Before I got onto the Basic Income Program I had been a recipient of ODSP for many years, due to PTSD. On ODSP I often had to pick between bills or groceries and frequented food banks. I had to buy all of my clothing used, only owning for myself 5 shirts and 4 pairs of pants, in order to make sure that my children had new clothes each season. On ODSP there was financial stress every single day, always. Last winter I had to go without winter boots for myself the entire season, to ensure that my children not only had appropriate winter clothing but that they had gifts at Christmas time.
On ODSP, I was not paid enough to afford therapy to learn the necessary skills to recover my mental health and succeed in life. ODSP does not provide funding for such services. Our local OHIP-covered services focus mostly on medication, with some focus on behavioural therapy, but they are lacking in services that teach clients how to recover from trauma and go on to live productive lives. The services that are available have very long wait lists.
When I learned that I was approved for the Basic Income Program, I realized that I would be playing an important role in showing whether this program works and how it could be implemented long-term to lift people out of povery and enable them to work. I immediately developed a two-year plan for myself so that I would be healed and ready to work by the end of the pilot.
My two-year plan on the program started with paid therapy, peer support and support groups, to enable me to leave isolation and develop a strong support system for myself in my community. Once these were all in place, the next step was to begin volunteer work around the city, as I have been unable to work for many years and do not have any relevant work experience or references to include on my resume. Next, I would begin local job training programs through the city to prepare myself with the skills needed to go back to work. At the end of the pilot my plan was to be employed and not return to ODSP. Unfortunately, I was only on the Basic Income Program for 5 months before the cancellation was announced. After this announcement on July 31st, all of the symptoms I had been recovering from and managing flared up again, along with new anxiety and depression due to loss of income and the possibility of homelessness.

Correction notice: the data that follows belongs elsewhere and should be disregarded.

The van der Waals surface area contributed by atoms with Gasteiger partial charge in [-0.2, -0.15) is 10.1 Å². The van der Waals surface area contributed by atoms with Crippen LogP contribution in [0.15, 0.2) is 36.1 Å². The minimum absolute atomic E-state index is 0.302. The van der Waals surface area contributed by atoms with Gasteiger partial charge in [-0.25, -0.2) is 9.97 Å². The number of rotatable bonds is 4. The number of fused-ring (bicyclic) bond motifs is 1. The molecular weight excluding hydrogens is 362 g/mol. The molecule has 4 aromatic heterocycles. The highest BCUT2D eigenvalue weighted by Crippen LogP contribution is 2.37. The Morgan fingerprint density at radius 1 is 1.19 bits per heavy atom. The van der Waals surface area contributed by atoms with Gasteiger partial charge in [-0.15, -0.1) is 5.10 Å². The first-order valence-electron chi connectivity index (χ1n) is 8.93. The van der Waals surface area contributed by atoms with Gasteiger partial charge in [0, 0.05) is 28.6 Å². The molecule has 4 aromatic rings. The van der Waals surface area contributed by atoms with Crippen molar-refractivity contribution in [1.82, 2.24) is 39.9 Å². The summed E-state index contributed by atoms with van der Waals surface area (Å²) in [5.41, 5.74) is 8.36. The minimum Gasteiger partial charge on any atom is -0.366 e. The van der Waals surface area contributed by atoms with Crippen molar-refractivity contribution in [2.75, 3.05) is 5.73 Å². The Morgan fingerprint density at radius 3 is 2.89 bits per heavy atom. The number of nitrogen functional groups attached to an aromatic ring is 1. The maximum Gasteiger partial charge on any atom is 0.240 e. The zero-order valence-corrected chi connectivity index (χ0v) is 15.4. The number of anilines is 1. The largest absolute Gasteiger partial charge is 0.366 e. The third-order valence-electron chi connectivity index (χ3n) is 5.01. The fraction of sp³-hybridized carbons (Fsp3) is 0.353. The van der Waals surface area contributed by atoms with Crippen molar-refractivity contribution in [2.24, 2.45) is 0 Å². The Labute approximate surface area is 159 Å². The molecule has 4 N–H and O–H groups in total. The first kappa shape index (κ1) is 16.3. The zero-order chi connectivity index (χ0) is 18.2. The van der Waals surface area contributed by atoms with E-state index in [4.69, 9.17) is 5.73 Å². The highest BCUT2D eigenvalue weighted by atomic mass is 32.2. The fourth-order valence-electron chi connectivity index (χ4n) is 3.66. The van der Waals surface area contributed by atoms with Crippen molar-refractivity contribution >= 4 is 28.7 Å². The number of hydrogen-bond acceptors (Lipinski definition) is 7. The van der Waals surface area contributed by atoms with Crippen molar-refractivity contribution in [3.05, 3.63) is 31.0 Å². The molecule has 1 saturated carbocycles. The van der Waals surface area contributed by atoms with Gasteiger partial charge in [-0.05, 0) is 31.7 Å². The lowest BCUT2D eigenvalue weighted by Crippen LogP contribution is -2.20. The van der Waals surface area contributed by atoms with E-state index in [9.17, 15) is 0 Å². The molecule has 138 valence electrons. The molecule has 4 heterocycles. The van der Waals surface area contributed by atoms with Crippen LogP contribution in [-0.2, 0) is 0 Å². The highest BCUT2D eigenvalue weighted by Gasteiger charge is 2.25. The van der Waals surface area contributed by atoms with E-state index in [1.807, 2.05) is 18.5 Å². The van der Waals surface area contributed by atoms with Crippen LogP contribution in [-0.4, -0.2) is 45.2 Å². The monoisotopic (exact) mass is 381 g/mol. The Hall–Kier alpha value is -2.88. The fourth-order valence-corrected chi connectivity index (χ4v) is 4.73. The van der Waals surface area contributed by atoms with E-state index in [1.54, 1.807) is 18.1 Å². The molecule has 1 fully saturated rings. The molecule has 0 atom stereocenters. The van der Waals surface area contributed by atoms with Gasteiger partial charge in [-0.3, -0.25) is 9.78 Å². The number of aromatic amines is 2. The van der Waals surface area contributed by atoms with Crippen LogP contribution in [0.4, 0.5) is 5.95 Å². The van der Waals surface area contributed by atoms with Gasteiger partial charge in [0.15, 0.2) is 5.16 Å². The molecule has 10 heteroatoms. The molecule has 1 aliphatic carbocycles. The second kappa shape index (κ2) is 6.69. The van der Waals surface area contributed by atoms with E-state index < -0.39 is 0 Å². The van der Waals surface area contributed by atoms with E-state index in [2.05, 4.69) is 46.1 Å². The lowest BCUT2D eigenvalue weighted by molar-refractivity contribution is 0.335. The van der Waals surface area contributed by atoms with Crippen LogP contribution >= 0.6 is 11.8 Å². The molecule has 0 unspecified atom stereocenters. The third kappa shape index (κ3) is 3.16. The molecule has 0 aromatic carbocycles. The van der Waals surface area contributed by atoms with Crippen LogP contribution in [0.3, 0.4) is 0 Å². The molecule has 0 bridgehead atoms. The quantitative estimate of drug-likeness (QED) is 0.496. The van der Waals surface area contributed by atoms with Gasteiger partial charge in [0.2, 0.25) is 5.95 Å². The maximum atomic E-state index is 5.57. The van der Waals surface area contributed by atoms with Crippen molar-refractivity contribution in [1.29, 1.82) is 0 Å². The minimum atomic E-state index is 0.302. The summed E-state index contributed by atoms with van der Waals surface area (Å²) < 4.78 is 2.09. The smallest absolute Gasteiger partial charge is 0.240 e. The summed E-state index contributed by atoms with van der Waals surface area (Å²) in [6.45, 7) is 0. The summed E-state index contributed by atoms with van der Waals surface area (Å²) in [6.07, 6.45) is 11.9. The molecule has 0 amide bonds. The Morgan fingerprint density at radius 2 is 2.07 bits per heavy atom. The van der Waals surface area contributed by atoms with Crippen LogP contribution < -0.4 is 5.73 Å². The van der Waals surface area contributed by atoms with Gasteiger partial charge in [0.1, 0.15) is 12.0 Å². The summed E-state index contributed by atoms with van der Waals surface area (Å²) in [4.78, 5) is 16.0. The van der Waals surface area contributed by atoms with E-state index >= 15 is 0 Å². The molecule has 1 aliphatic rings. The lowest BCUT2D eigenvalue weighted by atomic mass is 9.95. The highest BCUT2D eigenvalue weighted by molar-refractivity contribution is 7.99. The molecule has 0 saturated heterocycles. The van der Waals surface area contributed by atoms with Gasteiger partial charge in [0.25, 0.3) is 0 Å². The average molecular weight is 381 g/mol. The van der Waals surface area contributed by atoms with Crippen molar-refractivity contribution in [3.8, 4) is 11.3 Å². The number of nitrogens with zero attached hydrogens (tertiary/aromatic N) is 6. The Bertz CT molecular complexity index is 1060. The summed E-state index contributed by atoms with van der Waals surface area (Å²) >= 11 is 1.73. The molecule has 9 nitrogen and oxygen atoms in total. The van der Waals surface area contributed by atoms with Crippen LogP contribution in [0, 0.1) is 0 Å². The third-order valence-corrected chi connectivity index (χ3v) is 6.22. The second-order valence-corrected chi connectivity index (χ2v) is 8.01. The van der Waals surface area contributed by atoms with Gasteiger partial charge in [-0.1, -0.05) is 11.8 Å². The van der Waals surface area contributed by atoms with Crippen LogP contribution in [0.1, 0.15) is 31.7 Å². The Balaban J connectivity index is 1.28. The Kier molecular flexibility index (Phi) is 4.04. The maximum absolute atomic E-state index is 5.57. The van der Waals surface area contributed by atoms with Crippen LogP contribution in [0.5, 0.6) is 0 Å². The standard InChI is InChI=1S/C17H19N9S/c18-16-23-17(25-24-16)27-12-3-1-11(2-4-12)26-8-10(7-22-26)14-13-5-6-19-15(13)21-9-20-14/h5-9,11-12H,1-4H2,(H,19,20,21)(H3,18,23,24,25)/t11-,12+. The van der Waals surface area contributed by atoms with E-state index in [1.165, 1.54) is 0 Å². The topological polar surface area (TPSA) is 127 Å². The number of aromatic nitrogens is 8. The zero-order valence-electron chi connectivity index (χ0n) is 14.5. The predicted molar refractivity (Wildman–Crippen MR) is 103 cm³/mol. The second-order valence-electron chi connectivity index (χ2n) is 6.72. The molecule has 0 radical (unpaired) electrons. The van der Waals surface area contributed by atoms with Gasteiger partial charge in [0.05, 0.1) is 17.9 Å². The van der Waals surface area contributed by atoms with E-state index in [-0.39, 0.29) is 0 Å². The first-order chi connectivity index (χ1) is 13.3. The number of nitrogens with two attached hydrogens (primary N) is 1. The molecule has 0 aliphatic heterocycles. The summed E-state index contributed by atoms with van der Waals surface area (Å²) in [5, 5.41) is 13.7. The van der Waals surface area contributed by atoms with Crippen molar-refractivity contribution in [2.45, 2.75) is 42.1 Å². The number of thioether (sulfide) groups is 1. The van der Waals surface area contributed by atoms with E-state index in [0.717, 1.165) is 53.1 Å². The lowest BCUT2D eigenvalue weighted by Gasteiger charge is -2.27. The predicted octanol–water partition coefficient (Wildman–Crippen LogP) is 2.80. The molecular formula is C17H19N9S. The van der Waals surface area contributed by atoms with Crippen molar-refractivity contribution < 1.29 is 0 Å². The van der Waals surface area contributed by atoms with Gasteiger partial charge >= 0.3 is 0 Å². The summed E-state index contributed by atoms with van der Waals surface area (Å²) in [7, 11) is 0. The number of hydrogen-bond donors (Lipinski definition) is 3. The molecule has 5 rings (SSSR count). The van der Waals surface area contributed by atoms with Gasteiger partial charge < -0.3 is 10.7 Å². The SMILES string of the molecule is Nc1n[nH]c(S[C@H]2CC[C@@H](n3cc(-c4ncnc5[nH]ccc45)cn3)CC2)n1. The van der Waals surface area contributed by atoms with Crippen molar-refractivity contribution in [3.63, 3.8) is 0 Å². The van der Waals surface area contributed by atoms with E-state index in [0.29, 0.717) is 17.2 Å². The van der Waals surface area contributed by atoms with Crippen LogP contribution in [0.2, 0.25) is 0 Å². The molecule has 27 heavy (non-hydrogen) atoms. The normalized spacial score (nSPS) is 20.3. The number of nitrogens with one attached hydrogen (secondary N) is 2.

Now it has been announced that the program will be over in March 2019. I am scrambling trying to fit my two year plan into one year. My stress and anxiety levels are much higher than they had been during the first 5 months on the program, which makes it significantly harder to be as productive as I need to be. There is a high chance that I am going to end up back on ODSP now that the program has been cancelled, and I still lack the needed experience or training on my resume to be considered employable. The impact of this on my mental health has been profound. If I have to go back onto ODSP, my family will have to go back to using food banks, and a lot of my time and energy will have to go back into managing my mental health while not being able to afford to RECOVER from it.